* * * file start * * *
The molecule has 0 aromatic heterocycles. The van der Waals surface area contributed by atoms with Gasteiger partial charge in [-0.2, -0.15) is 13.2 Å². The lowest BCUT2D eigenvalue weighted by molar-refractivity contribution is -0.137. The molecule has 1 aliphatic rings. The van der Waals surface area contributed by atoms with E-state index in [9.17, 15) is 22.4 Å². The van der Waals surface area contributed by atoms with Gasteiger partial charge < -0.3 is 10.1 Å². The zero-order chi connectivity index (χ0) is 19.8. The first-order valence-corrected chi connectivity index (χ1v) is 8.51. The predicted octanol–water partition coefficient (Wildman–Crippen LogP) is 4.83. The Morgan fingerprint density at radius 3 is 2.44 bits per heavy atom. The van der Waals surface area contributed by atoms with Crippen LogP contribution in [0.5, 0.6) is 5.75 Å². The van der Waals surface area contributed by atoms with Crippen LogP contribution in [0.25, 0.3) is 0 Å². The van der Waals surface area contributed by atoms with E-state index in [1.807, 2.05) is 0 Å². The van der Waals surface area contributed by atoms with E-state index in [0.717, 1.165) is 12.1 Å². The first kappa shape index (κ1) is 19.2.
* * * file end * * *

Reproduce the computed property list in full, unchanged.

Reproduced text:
The molecule has 0 aromatic heterocycles. The van der Waals surface area contributed by atoms with Gasteiger partial charge in [-0.2, -0.15) is 13.2 Å². The lowest BCUT2D eigenvalue weighted by molar-refractivity contribution is -0.137. The molecule has 1 aliphatic rings. The van der Waals surface area contributed by atoms with E-state index in [9.17, 15) is 22.4 Å². The van der Waals surface area contributed by atoms with Gasteiger partial charge < -0.3 is 10.1 Å². The zero-order chi connectivity index (χ0) is 19.8. The first-order valence-corrected chi connectivity index (χ1v) is 8.51. The predicted octanol–water partition coefficient (Wildman–Crippen LogP) is 4.83. The Morgan fingerprint density at radius 3 is 2.44 bits per heavy atom. The van der Waals surface area contributed by atoms with Crippen LogP contribution in [0.5, 0.6) is 5.75 Å². The van der Waals surface area contributed by atoms with Crippen LogP contribution in [0.25, 0.3) is 0 Å². The van der Waals surface area contributed by atoms with E-state index in [1.807, 2.05) is 0 Å². The van der Waals surface area contributed by atoms with E-state index in [0.717, 1.165) is 12.1 Å². The first kappa shape index (κ1) is 19.2.